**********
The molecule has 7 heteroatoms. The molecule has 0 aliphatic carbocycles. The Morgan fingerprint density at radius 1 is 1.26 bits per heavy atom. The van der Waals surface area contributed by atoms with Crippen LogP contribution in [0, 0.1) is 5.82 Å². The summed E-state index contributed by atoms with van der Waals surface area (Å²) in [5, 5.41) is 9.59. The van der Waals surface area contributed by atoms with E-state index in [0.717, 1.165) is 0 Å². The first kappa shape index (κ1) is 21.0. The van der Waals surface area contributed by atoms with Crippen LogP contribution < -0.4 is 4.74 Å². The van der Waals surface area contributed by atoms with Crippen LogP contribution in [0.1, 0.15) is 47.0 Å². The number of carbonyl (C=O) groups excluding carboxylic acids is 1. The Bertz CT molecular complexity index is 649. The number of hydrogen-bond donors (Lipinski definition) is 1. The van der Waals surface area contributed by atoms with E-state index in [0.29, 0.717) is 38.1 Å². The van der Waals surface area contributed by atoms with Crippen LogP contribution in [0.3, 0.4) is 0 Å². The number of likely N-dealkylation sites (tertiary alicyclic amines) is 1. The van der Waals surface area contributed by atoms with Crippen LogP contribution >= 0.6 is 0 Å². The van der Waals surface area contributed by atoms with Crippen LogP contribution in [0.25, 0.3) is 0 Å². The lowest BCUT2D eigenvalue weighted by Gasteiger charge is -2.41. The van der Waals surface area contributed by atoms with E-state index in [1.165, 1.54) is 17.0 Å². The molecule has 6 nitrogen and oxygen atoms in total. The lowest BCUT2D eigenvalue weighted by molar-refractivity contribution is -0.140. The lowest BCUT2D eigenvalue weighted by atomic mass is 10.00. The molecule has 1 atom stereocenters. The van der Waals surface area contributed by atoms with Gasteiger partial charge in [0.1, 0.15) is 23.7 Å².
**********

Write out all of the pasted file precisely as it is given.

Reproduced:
The molecule has 7 heteroatoms. The molecule has 0 aliphatic carbocycles. The Morgan fingerprint density at radius 1 is 1.26 bits per heavy atom. The van der Waals surface area contributed by atoms with Crippen LogP contribution in [0, 0.1) is 5.82 Å². The summed E-state index contributed by atoms with van der Waals surface area (Å²) in [5, 5.41) is 9.59. The van der Waals surface area contributed by atoms with E-state index in [0.717, 1.165) is 0 Å². The first kappa shape index (κ1) is 21.0. The van der Waals surface area contributed by atoms with Crippen LogP contribution < -0.4 is 4.74 Å². The van der Waals surface area contributed by atoms with Crippen LogP contribution in [0.1, 0.15) is 47.0 Å². The number of carbonyl (C=O) groups excluding carboxylic acids is 1. The Bertz CT molecular complexity index is 649. The number of hydrogen-bond donors (Lipinski definition) is 1. The van der Waals surface area contributed by atoms with E-state index in [0.29, 0.717) is 38.1 Å². The van der Waals surface area contributed by atoms with Crippen LogP contribution in [0.3, 0.4) is 0 Å². The number of likely N-dealkylation sites (tertiary alicyclic amines) is 1. The van der Waals surface area contributed by atoms with Crippen LogP contribution >= 0.6 is 0 Å². The van der Waals surface area contributed by atoms with Crippen LogP contribution in [0.25, 0.3) is 0 Å². The lowest BCUT2D eigenvalue weighted by Gasteiger charge is -2.41. The van der Waals surface area contributed by atoms with E-state index in [1.165, 1.54) is 17.0 Å². The molecule has 6 nitrogen and oxygen atoms in total. The lowest BCUT2D eigenvalue weighted by molar-refractivity contribution is -0.140. The lowest BCUT2D eigenvalue weighted by atomic mass is 10.00. The molecule has 1 atom stereocenters. The van der Waals surface area contributed by atoms with Gasteiger partial charge in [0.1, 0.15) is 23.7 Å².